Jen Pfleghaar, DO, FACEP

Yes. And in dental cleanings, I like it’s like a competition and I’m like between my husband, I’m like, did you get ones and twos? I have like one, three back, back here. And I’m like, Oh yeah. So it’s like it’s a game, you know, you want those low numbers.

 

Dr. Lane Freeman

And then I have patients that are competing with their spouses on what their slides look like and they’re like, No, no, I want to see what his life look like. They come back after they’ve gone home and done their homework and they come back and they want to compete on who has the better slide. So.

 

Jen Pfleghaar, DO, FACEP

Oh, that’s funny. And it’s so important, you know, dental, dental hygiene, it really is. You don’t want that excess inflammation. So I and I was loving just talking to you and picking your brain about everything. And this is stuff that I don’t know in northwest Ohio. We don’t have options here. So how can people travel to see you? I’ve heard that we can and let everyone know how to find you and where you’re at and how to become a patient of yours.

 

Dr. Lane Freeman

Yeah, absolutely. So we are in Marble Falls, Texas, which is a little town along the lakes just west of Austin, Texas. So we’re right smack dab in the middle of Texas. And we are not in a big city. People come out there and they’re like, how in the world is this clinic here in the middle of what feels like nowhere? We really you know, our little town has grown quite a bit, but we are definitely not a big city. We’re about an hour from Austin, about an hour and a half from San Antonio. And so that’s where we’re at. The best way to get some more information is. And a lot of the things that we’ve talked about today are on our website. There’s multiple videos that are on our website that they show you the platelets, the proof. 

They give more pictures of root canals and cavitation and what the smart removal system looks like if you if you’re real visual, a lot of times it’s helpful to see those pictures read about it here. A little more in-depth discussion. That’s on our website and our website is healthysmilesforlife.com. Just all lowercase all the same it’s all written out words. There’s no abbreviations healthysmilesforlife.com. There’s also a button there on how you can contact us. The best way, I think, is to call the office and they’re going to immediately hook you up with a coordinator, and that’s the best way to get that process started. As I mentioned earlier to you, we do have a lot of patients that travel. A vast majority of my patients travel in from out of town. And we can usually by doing all of the pre workup as far as looking at x rays and looking at intake forms and talking to the patient, we can come up with kind of a tentative plan so that then when the patient’s ready to travel there, we usually can accomplish what we want to accomplish within about 2 to 4 days using our protocols of conscious sedation, high doses of vitamin C, we have most people bring a caregiver. Some patients can’t bring someone with them, don’t have one available. We have caregivers on staff that are there for our patients when they travel. We have lots of good relationships with restaurants and hotels in our area as well. So those are just just kind of a brief overview, but that’s the best way to go on the website and then call the office and go through it that way.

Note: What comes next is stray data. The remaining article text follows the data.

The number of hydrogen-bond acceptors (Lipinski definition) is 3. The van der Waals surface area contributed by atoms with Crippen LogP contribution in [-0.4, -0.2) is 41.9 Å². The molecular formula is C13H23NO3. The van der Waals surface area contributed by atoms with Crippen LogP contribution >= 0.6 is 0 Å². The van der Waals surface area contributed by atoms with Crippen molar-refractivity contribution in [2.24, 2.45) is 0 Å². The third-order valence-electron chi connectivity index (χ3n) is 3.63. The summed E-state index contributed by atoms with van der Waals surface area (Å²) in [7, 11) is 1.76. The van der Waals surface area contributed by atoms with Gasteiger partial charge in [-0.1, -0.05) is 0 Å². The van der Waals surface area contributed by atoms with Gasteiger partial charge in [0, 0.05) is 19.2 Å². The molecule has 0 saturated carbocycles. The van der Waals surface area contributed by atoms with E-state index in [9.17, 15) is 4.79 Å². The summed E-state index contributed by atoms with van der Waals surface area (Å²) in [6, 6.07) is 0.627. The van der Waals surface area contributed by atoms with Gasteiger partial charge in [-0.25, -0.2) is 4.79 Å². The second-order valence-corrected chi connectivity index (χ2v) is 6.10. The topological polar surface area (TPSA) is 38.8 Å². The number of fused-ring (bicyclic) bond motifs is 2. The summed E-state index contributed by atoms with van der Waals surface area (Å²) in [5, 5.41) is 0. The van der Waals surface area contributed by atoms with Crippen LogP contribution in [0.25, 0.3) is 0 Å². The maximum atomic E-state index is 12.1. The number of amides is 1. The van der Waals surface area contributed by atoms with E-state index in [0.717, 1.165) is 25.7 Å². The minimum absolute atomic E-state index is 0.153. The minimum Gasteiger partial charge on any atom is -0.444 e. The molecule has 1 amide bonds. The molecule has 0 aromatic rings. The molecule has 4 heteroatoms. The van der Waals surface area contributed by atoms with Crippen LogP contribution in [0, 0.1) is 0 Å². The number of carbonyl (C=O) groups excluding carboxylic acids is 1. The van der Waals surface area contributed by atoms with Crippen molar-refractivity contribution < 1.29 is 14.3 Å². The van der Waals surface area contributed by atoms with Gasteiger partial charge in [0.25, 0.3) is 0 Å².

Jen Pfleghaar, DO, FACEP

That’s awesome. Thank you so much, Dr. Freeman. You are a wealth of knowledge and what you’re doing is amazing because we need more integrative dentists out there. So I applaud what you’re doing for everyone.

 

Dr. Lane Freeman

I just give that right back to you, because I think the reason that Integrative is such a good title for what you and I are both doing and other health practitioners is that we’re looking at how all of this is connected. There’s never just it’s never just the mouth. I always tell patients that you really need a quarterback that’s looking at your overall health and how your body is responding to things. And so I just really appreciate that you’re recognizing that oral health is such an important part, but also just for what you do for your patients.

 

Jen Pfleghaar, DO, FACEP

Absolutely. Thank you so much. Have a great evening.

 

Dr. Lane Freeman

All right. Thank you.